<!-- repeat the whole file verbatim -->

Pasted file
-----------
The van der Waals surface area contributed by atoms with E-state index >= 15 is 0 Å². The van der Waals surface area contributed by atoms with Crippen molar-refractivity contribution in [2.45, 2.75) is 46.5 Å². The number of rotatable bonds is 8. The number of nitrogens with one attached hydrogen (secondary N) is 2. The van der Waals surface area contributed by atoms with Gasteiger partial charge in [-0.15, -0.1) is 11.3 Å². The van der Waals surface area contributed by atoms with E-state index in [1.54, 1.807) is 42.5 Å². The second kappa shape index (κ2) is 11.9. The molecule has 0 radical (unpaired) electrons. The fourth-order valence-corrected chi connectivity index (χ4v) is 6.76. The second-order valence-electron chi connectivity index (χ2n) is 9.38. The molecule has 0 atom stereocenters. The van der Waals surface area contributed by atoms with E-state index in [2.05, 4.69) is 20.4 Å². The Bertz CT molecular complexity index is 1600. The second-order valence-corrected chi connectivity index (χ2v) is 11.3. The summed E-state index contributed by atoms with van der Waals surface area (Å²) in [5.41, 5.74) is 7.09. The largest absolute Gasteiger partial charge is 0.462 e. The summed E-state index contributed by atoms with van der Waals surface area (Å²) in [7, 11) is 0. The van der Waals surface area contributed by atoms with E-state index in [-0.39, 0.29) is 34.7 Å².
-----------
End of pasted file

The van der Waals surface area contributed by atoms with E-state index >= 15 is 0 Å². The van der Waals surface area contributed by atoms with Crippen molar-refractivity contribution in [2.45, 2.75) is 46.5 Å². The number of rotatable bonds is 8. The number of nitrogens with one attached hydrogen (secondary N) is 2. The van der Waals surface area contributed by atoms with Gasteiger partial charge in [-0.15, -0.1) is 11.3 Å². The van der Waals surface area contributed by atoms with E-state index in [1.54, 1.807) is 42.5 Å². The second kappa shape index (κ2) is 11.9. The molecule has 0 radical (unpaired) electrons. The fourth-order valence-corrected chi connectivity index (χ4v) is 6.76. The second-order valence-electron chi connectivity index (χ2n) is 9.38. The molecule has 0 atom stereocenters. The van der Waals surface area contributed by atoms with E-state index in [2.05, 4.69) is 20.4 Å². The Bertz CT molecular complexity index is 1600. The second-order valence-corrected chi connectivity index (χ2v) is 11.3. The summed E-state index contributed by atoms with van der Waals surface area (Å²) in [5.41, 5.74) is 7.09. The largest absolute Gasteiger partial charge is 0.462 e. The summed E-state index contributed by atoms with van der Waals surface area (Å²) in [7, 11) is 0. The van der Waals surface area contributed by atoms with E-state index in [-0.39, 0.29) is 34.7 Å².